New farmers face many challenges. It is vital that this new generation be supported through these challenges since a high percentage of farmers will be retiring soon. According to many experts, the two greatest challenges young farmers face today are acquiring land and coming up with much-needed capital but there are other challenges, as well. These include developing a business plan, finding peers who they can relate to, and forging relationships with experienced farmers willing to mentor them.

Farmers will tell you that access to capital and credit are huge issues young farmers face. Today, bankers are less willing to extend credit and money is tight. This doesn’t mean that young farmers aren’t optimistic, though. In fact, over 90 percent of young farmers say they are better off than they were five years ago and they are hopeful about the future.

There are many private and government agencies willing to offer free help to young farmers having trouble coming up with a business plan for their farm. Many universities offer free business plan services for farmers and some even have advisors on staff that will collaborate with them. The USDA and the National Agricultural Information Service offers similar services, and a simple online search uncovers many others.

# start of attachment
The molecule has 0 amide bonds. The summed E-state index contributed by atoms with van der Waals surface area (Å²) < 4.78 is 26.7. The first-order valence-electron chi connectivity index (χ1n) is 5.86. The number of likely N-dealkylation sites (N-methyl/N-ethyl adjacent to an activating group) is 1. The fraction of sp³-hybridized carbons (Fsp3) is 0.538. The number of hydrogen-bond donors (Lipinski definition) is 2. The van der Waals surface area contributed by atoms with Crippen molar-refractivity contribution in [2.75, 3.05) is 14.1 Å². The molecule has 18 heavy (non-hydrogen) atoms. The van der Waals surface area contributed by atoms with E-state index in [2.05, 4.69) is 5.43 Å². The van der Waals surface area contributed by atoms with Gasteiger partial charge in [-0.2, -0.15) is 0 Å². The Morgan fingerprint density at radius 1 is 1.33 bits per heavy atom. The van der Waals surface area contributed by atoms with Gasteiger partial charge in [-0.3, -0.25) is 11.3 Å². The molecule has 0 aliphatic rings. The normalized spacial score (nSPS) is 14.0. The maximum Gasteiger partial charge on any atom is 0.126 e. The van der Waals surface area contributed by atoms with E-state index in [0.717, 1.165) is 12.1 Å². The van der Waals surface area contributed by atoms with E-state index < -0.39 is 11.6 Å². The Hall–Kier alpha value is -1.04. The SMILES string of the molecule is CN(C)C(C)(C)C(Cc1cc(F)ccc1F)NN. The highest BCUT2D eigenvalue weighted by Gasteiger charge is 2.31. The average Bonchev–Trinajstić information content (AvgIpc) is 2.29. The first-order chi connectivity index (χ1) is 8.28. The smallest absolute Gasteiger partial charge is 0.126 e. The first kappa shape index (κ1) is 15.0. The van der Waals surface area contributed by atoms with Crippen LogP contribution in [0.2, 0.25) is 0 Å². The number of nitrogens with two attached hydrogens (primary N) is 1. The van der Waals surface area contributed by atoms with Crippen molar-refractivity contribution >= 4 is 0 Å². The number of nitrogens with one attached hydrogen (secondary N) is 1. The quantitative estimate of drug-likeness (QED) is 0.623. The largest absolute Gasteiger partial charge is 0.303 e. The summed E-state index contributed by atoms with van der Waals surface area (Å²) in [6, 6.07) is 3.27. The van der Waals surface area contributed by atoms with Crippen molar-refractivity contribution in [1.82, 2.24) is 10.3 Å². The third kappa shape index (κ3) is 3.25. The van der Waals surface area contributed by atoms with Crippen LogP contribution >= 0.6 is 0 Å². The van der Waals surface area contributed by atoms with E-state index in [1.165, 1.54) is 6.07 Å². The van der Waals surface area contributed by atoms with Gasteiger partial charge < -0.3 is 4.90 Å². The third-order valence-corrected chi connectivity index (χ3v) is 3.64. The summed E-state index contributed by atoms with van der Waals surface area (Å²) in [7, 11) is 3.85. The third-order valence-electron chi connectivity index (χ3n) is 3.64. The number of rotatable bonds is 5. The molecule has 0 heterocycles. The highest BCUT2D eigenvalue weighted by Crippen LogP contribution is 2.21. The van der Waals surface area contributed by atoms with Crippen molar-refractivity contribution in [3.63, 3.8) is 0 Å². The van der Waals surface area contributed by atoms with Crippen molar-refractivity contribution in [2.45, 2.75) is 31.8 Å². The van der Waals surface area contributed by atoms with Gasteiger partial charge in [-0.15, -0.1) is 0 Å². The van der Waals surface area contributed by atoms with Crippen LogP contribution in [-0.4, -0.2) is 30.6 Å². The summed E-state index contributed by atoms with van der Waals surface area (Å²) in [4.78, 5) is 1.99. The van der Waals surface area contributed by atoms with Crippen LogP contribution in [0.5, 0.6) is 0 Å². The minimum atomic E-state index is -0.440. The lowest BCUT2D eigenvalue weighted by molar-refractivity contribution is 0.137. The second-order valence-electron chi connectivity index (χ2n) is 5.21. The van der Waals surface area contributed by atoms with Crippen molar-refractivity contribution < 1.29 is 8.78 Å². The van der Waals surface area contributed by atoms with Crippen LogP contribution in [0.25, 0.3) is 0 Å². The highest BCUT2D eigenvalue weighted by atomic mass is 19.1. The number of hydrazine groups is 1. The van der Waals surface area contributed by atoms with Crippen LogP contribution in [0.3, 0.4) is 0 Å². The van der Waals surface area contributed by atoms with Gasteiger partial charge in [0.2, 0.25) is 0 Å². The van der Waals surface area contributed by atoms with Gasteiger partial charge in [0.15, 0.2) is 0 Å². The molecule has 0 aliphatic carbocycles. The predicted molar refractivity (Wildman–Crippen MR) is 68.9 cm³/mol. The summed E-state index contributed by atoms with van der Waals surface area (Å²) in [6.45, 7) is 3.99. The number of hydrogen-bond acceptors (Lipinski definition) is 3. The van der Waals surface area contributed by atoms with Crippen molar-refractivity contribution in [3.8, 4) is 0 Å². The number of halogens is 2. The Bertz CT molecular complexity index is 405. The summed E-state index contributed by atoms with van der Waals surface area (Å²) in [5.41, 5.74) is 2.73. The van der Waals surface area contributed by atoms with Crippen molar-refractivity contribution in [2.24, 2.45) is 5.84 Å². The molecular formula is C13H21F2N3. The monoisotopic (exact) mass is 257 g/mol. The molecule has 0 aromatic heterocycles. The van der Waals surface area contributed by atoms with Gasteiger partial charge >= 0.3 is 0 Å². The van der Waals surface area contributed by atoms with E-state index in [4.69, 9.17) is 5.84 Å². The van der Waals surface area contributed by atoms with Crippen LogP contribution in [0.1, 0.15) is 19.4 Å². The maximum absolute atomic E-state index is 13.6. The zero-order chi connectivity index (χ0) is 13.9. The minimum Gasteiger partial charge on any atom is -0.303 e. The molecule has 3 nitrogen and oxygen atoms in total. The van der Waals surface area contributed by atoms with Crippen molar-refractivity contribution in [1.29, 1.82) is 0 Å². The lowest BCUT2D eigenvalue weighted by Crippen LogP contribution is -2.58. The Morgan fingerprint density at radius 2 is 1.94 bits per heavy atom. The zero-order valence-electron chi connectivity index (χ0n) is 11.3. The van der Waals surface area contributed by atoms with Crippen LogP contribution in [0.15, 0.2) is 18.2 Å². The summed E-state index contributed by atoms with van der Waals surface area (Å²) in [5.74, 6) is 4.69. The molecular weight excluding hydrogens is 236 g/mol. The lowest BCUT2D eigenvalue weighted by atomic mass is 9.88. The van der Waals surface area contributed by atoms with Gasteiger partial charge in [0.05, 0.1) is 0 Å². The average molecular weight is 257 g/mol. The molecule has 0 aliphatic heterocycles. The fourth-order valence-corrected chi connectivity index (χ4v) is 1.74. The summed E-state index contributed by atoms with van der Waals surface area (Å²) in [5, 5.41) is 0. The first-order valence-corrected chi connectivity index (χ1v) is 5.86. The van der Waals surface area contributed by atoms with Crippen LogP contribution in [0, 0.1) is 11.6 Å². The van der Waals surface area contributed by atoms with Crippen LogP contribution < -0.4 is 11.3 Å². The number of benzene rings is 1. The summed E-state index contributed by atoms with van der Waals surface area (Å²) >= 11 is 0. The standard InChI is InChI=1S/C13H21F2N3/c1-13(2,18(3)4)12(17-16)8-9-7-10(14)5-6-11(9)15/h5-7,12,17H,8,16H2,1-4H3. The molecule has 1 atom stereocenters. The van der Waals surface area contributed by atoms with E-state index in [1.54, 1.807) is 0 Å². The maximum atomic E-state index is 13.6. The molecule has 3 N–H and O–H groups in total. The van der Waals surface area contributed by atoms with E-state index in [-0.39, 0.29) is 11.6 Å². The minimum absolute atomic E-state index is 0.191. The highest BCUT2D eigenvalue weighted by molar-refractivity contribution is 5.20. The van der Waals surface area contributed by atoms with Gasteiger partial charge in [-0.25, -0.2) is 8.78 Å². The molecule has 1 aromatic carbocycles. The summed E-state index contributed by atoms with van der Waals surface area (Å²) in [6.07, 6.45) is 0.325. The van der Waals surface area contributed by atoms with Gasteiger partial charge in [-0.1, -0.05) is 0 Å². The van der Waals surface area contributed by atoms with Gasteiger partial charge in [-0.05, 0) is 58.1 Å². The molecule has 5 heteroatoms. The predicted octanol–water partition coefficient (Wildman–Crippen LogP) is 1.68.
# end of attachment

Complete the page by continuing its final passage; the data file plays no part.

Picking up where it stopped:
Social media sites are helping young farmers connect with one another in ways never before possible. If trouble arises on the farm, young farmers can post about it on Facebook or Twitter and the responses are almost immediate. Online blogs are interesting ways to catch up on the latest farming news and are an entertaining way to keep informed.

When it comes to finding an experienced farmer that will mentor a young farmer, there are several organizations working hard to make sure young farmers have access to the wisdom and advice of more experienced ones. Most of these mentors struggled early on in their farming career and want to give back to young farmers who may be having a hard time, as well.

The importance of these mentoring relationships cannot be underestimated. In the past, young people learned at the feet of their parents and then took over the family farm. This is no longer the case so it is imperative that experienced farmers pass on their knowledge to non-relatives. Only in this way can a new generation of farmers benefit from their experience.

So while some difficulties such as land acquisition, cash flow, and credit issues, will probably never be completely resolved, others problems have some creative solutions. This creativity is breeding a whole new generation of farmers who have a lot of people to lean on to make a go of it in the agriculture industry.